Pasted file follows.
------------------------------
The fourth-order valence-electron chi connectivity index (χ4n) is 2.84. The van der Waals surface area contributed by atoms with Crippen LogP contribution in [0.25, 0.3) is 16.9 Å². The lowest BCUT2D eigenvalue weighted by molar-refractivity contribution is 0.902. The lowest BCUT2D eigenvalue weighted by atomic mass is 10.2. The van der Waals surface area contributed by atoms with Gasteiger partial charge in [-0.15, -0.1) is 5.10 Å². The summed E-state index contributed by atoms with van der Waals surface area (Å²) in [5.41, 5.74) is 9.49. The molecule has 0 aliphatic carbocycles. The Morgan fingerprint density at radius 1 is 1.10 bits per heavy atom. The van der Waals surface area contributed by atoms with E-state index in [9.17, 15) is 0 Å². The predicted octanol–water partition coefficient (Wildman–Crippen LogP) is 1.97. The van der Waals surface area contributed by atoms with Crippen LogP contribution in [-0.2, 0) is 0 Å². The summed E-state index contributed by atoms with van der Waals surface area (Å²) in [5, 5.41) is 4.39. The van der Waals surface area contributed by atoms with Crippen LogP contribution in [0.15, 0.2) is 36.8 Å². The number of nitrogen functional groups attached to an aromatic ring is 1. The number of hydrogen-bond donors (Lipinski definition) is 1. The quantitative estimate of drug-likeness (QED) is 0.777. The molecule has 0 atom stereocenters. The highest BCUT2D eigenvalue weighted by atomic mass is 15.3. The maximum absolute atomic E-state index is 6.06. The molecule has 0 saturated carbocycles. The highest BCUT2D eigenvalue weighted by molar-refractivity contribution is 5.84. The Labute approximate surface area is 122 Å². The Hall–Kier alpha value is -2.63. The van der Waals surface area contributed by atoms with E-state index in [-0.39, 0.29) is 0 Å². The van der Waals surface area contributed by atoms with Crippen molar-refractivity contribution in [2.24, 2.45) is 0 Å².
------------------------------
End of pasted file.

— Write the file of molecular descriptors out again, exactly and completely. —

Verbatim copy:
The fourth-order valence-electron chi connectivity index (χ4n) is 2.84. The van der Waals surface area contributed by atoms with Crippen LogP contribution in [0.25, 0.3) is 16.9 Å². The lowest BCUT2D eigenvalue weighted by molar-refractivity contribution is 0.902. The lowest BCUT2D eigenvalue weighted by atomic mass is 10.2. The van der Waals surface area contributed by atoms with Gasteiger partial charge in [-0.15, -0.1) is 5.10 Å². The summed E-state index contributed by atoms with van der Waals surface area (Å²) in [5.41, 5.74) is 9.49. The molecule has 0 aliphatic carbocycles. The Morgan fingerprint density at radius 1 is 1.10 bits per heavy atom. The van der Waals surface area contributed by atoms with E-state index in [9.17, 15) is 0 Å². The predicted octanol–water partition coefficient (Wildman–Crippen LogP) is 1.97. The van der Waals surface area contributed by atoms with Crippen LogP contribution in [-0.2, 0) is 0 Å². The summed E-state index contributed by atoms with van der Waals surface area (Å²) in [5, 5.41) is 4.39. The van der Waals surface area contributed by atoms with Crippen LogP contribution in [0.15, 0.2) is 36.8 Å². The number of nitrogen functional groups attached to an aromatic ring is 1. The number of hydrogen-bond donors (Lipinski definition) is 1. The quantitative estimate of drug-likeness (QED) is 0.777. The molecule has 0 atom stereocenters. The highest BCUT2D eigenvalue weighted by atomic mass is 15.3. The maximum absolute atomic E-state index is 6.06. The molecule has 0 saturated carbocycles. The highest BCUT2D eigenvalue weighted by molar-refractivity contribution is 5.84. The Labute approximate surface area is 122 Å². The Hall–Kier alpha value is -2.63. The van der Waals surface area contributed by atoms with E-state index in [-0.39, 0.29) is 0 Å². The van der Waals surface area contributed by atoms with Crippen molar-refractivity contribution in [2.24, 2.45) is 0 Å².